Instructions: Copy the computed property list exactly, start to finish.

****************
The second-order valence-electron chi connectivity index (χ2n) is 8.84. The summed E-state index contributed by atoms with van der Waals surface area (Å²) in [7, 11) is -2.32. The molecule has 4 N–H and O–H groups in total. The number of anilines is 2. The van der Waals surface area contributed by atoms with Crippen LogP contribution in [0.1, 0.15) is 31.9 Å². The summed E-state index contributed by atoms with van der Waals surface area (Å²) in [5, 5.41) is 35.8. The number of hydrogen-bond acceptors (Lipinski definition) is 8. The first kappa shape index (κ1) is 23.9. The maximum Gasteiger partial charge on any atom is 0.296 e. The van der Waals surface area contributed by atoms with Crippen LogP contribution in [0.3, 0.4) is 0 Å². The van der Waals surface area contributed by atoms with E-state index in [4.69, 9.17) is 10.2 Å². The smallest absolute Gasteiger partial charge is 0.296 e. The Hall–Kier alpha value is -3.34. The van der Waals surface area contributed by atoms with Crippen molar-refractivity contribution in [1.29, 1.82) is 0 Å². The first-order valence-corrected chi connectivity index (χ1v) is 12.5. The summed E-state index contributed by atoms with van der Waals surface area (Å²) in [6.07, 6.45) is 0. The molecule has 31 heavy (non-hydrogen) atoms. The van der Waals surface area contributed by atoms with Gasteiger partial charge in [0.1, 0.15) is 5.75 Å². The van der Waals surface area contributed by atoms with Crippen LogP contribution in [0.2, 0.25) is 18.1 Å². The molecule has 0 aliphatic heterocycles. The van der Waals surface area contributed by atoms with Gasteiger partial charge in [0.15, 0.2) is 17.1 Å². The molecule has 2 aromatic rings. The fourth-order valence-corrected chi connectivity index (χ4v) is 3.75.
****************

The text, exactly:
The second-order valence-electron chi connectivity index (χ2n) is 8.84. The summed E-state index contributed by atoms with van der Waals surface area (Å²) in [7, 11) is -2.32. The molecule has 4 N–H and O–H groups in total. The number of anilines is 2. The van der Waals surface area contributed by atoms with Crippen LogP contribution in [0.1, 0.15) is 31.9 Å². The summed E-state index contributed by atoms with van der Waals surface area (Å²) in [5, 5.41) is 35.8. The number of hydrogen-bond acceptors (Lipinski definition) is 8. The first kappa shape index (κ1) is 23.9. The maximum Gasteiger partial charge on any atom is 0.296 e. The van der Waals surface area contributed by atoms with Crippen LogP contribution in [0.3, 0.4) is 0 Å². The van der Waals surface area contributed by atoms with E-state index in [4.69, 9.17) is 10.2 Å². The smallest absolute Gasteiger partial charge is 0.296 e. The Hall–Kier alpha value is -3.34. The van der Waals surface area contributed by atoms with Crippen molar-refractivity contribution in [1.29, 1.82) is 0 Å². The first-order valence-corrected chi connectivity index (χ1v) is 12.5. The summed E-state index contributed by atoms with van der Waals surface area (Å²) in [6.07, 6.45) is 0. The molecule has 31 heavy (non-hydrogen) atoms. The van der Waals surface area contributed by atoms with Gasteiger partial charge in [0.1, 0.15) is 5.75 Å². The van der Waals surface area contributed by atoms with Crippen LogP contribution in [0.2, 0.25) is 18.1 Å². The molecule has 0 aliphatic heterocycles. The van der Waals surface area contributed by atoms with Gasteiger partial charge in [0.15, 0.2) is 17.1 Å². The molecule has 2 aromatic rings. The fourth-order valence-corrected chi connectivity index (χ4v) is 3.75.